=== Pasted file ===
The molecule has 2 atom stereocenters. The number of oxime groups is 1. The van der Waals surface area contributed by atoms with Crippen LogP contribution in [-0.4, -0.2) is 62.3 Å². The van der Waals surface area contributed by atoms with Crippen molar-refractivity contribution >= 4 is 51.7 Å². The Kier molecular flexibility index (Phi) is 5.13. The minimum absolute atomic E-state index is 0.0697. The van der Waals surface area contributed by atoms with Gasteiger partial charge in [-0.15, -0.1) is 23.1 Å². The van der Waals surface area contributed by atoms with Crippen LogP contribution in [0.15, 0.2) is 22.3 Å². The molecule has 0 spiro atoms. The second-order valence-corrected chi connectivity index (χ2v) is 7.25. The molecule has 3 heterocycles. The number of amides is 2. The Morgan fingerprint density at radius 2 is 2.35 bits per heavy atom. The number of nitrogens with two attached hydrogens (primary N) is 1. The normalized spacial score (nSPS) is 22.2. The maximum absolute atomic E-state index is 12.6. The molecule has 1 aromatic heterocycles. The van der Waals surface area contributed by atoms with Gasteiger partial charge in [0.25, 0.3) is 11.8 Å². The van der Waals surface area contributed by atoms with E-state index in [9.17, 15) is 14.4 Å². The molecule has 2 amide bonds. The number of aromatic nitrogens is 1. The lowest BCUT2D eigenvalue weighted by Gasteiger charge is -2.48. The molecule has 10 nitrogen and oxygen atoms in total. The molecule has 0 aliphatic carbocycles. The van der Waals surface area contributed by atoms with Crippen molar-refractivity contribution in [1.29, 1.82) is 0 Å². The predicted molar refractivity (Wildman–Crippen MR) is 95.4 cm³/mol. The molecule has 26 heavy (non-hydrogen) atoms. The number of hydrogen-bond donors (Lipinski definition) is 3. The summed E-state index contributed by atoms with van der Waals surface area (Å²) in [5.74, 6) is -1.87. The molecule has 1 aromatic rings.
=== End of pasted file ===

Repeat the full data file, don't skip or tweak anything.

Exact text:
The molecule has 2 atom stereocenters. The number of oxime groups is 1. The van der Waals surface area contributed by atoms with Crippen LogP contribution in [-0.4, -0.2) is 62.3 Å². The van der Waals surface area contributed by atoms with Crippen molar-refractivity contribution >= 4 is 51.7 Å². The Kier molecular flexibility index (Phi) is 5.13. The minimum absolute atomic E-state index is 0.0697. The van der Waals surface area contributed by atoms with Gasteiger partial charge in [-0.15, -0.1) is 23.1 Å². The van der Waals surface area contributed by atoms with Crippen LogP contribution in [0.15, 0.2) is 22.3 Å². The molecule has 0 spiro atoms. The second-order valence-corrected chi connectivity index (χ2v) is 7.25. The molecule has 3 heterocycles. The number of amides is 2. The Morgan fingerprint density at radius 2 is 2.35 bits per heavy atom. The number of nitrogens with two attached hydrogens (primary N) is 1. The normalized spacial score (nSPS) is 22.2. The maximum absolute atomic E-state index is 12.6. The molecule has 1 aromatic heterocycles. The van der Waals surface area contributed by atoms with Gasteiger partial charge in [0.25, 0.3) is 11.8 Å². The van der Waals surface area contributed by atoms with E-state index in [9.17, 15) is 14.4 Å². The molecule has 2 amide bonds. The number of aromatic nitrogens is 1. The lowest BCUT2D eigenvalue weighted by Gasteiger charge is -2.48. The molecule has 10 nitrogen and oxygen atoms in total. The molecule has 0 aliphatic carbocycles. The van der Waals surface area contributed by atoms with Crippen molar-refractivity contribution in [1.29, 1.82) is 0 Å². The predicted molar refractivity (Wildman–Crippen MR) is 95.4 cm³/mol. The molecule has 26 heavy (non-hydrogen) atoms. The number of hydrogen-bond donors (Lipinski definition) is 3. The summed E-state index contributed by atoms with van der Waals surface area (Å²) in [5.74, 6) is -1.87. The molecule has 1 aromatic rings.